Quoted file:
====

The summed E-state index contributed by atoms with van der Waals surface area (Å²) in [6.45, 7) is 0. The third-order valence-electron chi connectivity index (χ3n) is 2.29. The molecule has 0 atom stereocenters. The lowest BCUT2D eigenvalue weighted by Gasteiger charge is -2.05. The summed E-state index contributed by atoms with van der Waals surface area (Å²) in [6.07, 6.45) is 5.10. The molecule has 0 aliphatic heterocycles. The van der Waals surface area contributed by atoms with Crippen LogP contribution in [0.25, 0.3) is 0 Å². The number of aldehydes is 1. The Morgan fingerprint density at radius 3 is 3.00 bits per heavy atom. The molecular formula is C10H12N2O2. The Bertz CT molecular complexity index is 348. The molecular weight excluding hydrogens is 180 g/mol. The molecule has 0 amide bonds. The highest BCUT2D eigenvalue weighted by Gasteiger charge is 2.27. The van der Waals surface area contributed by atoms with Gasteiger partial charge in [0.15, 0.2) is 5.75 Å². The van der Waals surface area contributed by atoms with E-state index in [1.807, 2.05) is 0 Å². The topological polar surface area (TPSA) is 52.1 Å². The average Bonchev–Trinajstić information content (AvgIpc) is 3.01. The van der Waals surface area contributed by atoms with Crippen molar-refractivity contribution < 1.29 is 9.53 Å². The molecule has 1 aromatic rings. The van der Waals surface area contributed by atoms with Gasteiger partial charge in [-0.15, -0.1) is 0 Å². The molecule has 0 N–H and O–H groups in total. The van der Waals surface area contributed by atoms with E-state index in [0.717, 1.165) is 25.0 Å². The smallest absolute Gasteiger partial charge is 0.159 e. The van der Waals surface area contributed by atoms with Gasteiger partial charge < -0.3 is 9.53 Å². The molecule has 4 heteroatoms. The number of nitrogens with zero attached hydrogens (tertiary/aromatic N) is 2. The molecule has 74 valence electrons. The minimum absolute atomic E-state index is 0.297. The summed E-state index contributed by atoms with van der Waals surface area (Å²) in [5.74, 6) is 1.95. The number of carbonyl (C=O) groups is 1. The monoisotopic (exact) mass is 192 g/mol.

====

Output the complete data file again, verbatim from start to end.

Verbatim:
The summed E-state index contributed by atoms with van der Waals surface area (Å²) in [6.45, 7) is 0. The third-order valence-electron chi connectivity index (χ3n) is 2.29. The molecule has 0 atom stereocenters. The lowest BCUT2D eigenvalue weighted by Gasteiger charge is -2.05. The summed E-state index contributed by atoms with van der Waals surface area (Å²) in [6.07, 6.45) is 5.10. The molecule has 0 aliphatic heterocycles. The van der Waals surface area contributed by atoms with Crippen LogP contribution in [0.25, 0.3) is 0 Å². The number of aldehydes is 1. The Morgan fingerprint density at radius 3 is 3.00 bits per heavy atom. The molecular formula is C10H12N2O2. The Bertz CT molecular complexity index is 348. The molecular weight excluding hydrogens is 180 g/mol. The molecule has 0 amide bonds. The highest BCUT2D eigenvalue weighted by Gasteiger charge is 2.27. The van der Waals surface area contributed by atoms with Gasteiger partial charge in [0.15, 0.2) is 5.75 Å². The van der Waals surface area contributed by atoms with E-state index in [1.807, 2.05) is 0 Å². The topological polar surface area (TPSA) is 52.1 Å². The average Bonchev–Trinajstić information content (AvgIpc) is 3.01. The van der Waals surface area contributed by atoms with Crippen molar-refractivity contribution < 1.29 is 9.53 Å². The molecule has 1 aromatic rings. The van der Waals surface area contributed by atoms with Gasteiger partial charge in [-0.15, -0.1) is 0 Å². The molecule has 0 N–H and O–H groups in total. The van der Waals surface area contributed by atoms with E-state index in [0.717, 1.165) is 25.0 Å². The smallest absolute Gasteiger partial charge is 0.159 e. The van der Waals surface area contributed by atoms with Gasteiger partial charge < -0.3 is 9.53 Å². The molecule has 4 heteroatoms. The number of nitrogens with zero attached hydrogens (tertiary/aromatic N) is 2. The molecule has 74 valence electrons. The minimum absolute atomic E-state index is 0.297. The summed E-state index contributed by atoms with van der Waals surface area (Å²) in [5.74, 6) is 1.95. The number of carbonyl (C=O) groups is 1. The monoisotopic (exact) mass is 192 g/mol.